How to Configure Suricata IDS in Ubuntu
Suricata is developed by the Open Information Security Foundation. Suricata is a high performance Network IDS, IPS and Network Security Monitoring engine. Open Source and owned by a community run non-profit foundation, the Open Information Security Foundation (OISF). Suricata is developed by the OISF and its supporting vendors.
IDS / IPS
Suricata implements a complete signature language to match on known threats, policy violations and malicious behaviour. Suricata will also detect many anomalies in the traffic it inspects. Suricata is capable of using the specialized Emerging Threats Suricata ruleset and the VRT ruleset.
A single Suricata instance is capable of inspecting multi-gigabit traffic. The engine is built around a multi threaded, modern, clean and highly scalable code base. There is native support for hardware acceleration from several vendors and through PF_RING and AF_PACKET.
Automatic protocol detection
Suricata will automatically detect protocols such as HTTP on any port and apply the proper detection and logging logic. This greatly helps with finding malware and CnC channels.
NSM: More than an IDS
Suricata can log HTTP requests, log and store TLS certificates, extract files from flows and store them to disk. The full pcap capture support allows easy analysis. All this makes Suricata a powerful engine for your Network Security Monitoring (NSM) ecosystem.
We had chosen Ubuntu operating system for installation and configuration of suricata. Earlier than installing suricata in your machine, you should need to install necessary dependencies of Ubuntu. Therefore open the terminal and type given below command to install per-requisites by a making update.
It is an easiest way to install and configure the suricata in your system because it’s entire requirement whether it is suricata rules directory or logging directory every packages is are stored by apt repository. Enter given below command to begin the suricata installations.
apt-get install suricata -y
Now we need to create an empty text document file for our local rules inside rule folder of suricata
After then open the configuration file using gedit for making some changes inside.
The two most important steps we need to perform here:
- Comment all others available file of rules so that only yours local rule file will be in priority.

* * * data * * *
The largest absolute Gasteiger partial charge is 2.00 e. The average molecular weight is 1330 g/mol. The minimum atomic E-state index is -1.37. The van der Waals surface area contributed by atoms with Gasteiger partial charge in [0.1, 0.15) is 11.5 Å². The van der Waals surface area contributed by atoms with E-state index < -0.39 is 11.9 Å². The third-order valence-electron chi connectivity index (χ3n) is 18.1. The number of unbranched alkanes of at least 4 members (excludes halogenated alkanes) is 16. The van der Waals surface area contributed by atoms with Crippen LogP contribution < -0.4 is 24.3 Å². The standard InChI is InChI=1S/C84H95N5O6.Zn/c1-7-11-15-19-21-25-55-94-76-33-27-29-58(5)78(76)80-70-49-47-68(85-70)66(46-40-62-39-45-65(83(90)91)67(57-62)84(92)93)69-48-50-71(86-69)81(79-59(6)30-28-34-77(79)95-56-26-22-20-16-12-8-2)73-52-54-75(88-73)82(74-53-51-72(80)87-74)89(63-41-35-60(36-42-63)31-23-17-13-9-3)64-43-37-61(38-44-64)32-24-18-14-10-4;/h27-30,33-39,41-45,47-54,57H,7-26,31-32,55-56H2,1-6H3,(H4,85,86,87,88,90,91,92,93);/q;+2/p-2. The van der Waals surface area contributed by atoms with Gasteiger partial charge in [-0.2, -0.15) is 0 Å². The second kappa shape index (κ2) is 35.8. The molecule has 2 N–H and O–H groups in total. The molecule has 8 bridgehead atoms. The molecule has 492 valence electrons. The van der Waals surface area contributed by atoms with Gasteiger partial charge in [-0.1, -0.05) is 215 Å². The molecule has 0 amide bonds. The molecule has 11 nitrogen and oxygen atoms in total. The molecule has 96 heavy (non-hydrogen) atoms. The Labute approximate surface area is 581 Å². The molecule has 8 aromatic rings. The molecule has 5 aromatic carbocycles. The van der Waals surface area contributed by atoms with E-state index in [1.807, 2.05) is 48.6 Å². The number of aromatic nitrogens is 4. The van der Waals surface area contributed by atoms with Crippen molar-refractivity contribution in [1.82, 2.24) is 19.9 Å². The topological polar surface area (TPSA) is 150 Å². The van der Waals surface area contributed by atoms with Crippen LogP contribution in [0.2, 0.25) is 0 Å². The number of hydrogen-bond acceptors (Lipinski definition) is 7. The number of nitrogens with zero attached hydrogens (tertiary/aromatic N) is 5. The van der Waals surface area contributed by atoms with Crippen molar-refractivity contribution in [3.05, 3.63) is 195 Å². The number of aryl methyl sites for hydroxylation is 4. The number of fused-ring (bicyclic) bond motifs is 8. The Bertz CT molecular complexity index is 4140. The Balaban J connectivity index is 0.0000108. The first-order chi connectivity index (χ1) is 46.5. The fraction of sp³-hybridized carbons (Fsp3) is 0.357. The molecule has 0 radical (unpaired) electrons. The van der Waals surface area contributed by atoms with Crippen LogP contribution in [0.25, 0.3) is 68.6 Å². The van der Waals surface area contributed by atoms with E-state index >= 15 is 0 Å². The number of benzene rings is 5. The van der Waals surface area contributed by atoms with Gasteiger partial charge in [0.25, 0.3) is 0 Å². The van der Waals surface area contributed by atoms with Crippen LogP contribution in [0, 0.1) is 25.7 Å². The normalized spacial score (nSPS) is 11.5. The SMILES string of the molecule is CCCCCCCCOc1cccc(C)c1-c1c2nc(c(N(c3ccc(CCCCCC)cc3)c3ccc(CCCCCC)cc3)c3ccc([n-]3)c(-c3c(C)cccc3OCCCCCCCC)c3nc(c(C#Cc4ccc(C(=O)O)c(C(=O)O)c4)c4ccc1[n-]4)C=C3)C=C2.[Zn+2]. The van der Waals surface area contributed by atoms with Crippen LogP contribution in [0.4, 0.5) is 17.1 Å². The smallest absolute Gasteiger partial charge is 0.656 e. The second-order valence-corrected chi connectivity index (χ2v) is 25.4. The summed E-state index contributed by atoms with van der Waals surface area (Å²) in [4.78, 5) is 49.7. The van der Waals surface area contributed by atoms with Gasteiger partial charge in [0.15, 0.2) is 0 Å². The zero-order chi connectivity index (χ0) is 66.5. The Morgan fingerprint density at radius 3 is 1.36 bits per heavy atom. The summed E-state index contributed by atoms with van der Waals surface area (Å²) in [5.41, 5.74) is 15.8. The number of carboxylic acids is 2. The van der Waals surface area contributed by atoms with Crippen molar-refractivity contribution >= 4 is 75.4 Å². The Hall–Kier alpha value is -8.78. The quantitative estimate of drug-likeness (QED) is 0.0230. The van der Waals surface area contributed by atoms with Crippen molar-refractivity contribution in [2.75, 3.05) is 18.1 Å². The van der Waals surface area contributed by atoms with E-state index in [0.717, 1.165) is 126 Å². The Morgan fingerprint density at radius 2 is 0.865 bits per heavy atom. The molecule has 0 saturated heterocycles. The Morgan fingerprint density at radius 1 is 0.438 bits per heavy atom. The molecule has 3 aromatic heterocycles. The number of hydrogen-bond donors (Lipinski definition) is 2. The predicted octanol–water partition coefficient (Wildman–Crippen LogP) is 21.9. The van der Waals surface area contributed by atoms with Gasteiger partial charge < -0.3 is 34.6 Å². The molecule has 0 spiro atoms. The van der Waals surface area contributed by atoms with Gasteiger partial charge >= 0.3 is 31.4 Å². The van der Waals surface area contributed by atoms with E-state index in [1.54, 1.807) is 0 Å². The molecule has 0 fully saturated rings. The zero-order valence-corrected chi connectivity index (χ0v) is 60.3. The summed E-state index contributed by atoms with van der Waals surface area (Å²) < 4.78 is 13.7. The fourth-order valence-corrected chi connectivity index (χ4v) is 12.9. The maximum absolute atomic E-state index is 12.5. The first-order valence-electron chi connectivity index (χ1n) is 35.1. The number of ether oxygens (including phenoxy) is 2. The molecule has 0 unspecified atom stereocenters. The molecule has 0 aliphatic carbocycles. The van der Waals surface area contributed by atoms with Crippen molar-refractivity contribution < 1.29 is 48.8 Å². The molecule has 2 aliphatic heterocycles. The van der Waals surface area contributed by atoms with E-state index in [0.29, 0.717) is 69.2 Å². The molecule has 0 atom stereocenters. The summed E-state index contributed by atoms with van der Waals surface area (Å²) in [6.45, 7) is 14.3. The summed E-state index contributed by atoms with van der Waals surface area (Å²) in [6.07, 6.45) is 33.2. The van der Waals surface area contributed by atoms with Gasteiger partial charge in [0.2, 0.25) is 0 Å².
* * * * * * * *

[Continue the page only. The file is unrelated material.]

- Mention the local.rules under the rule files list.
Now add the network CIDR for which IDS will filter the incoming and outgoing traffic as shown in given below image.
Here we had set HOME_NET 192.168.1.0/24
Now open the local rule file to add your own network filtering rules in side it
Now if you are not much aware about its rule configuration then you need not to be worry about it because implementing rule in suricata is as similar as in snort. For help open this Link to get details of IDS rule implementation.
alert icmp any any -> 192.168.1.111 any (msg: “ICMP detected”; sid:10000001;)
The above rule will generate an alert when found any network IP sending ICMP packets in our network by pinging IP 192.168.1.111.
Now execute following command to make GRO (Generic receive offload) disable on specific interfaces with help of Ethtool.
ethtool -K ens33 gro off
Then again turn On NIDS mode of surictata using given below command.
suricata -c /etc/suricata/suricata-debian.yaml -i ens33
Now let’s ping the IP: 192.168.1.111 from another system to test whether our NIDS will generate alert for ICMP packet or not. From given image you can read the command: ping 192.168.1.111 where you can observe it has sent 3 ICMP request packets.
Basically suricata alert logs are generated under var/log and you can use given below command to read the captured logs.
tail -f /var/log/suricata/
As result suricata with NIDS mode had capture only 3 ICMP packets from IP 192.168.1.102 which you can observe from given below image that generated alert for “ICMP Detected”, this happens because in above rule we had applied “->”one-directional operators which mean it will only capture traffic coming from source IP to destination IP.
Here you can perceive that both two packets of ICMP is coming from 192.168.1.102 to 192.168.1.111 which means it has only captured ICMP Echo-request packets form source IP.
Author: Mohit Chauhan is a technical writer at hacking articles and cyber security enthusiast. Contact Here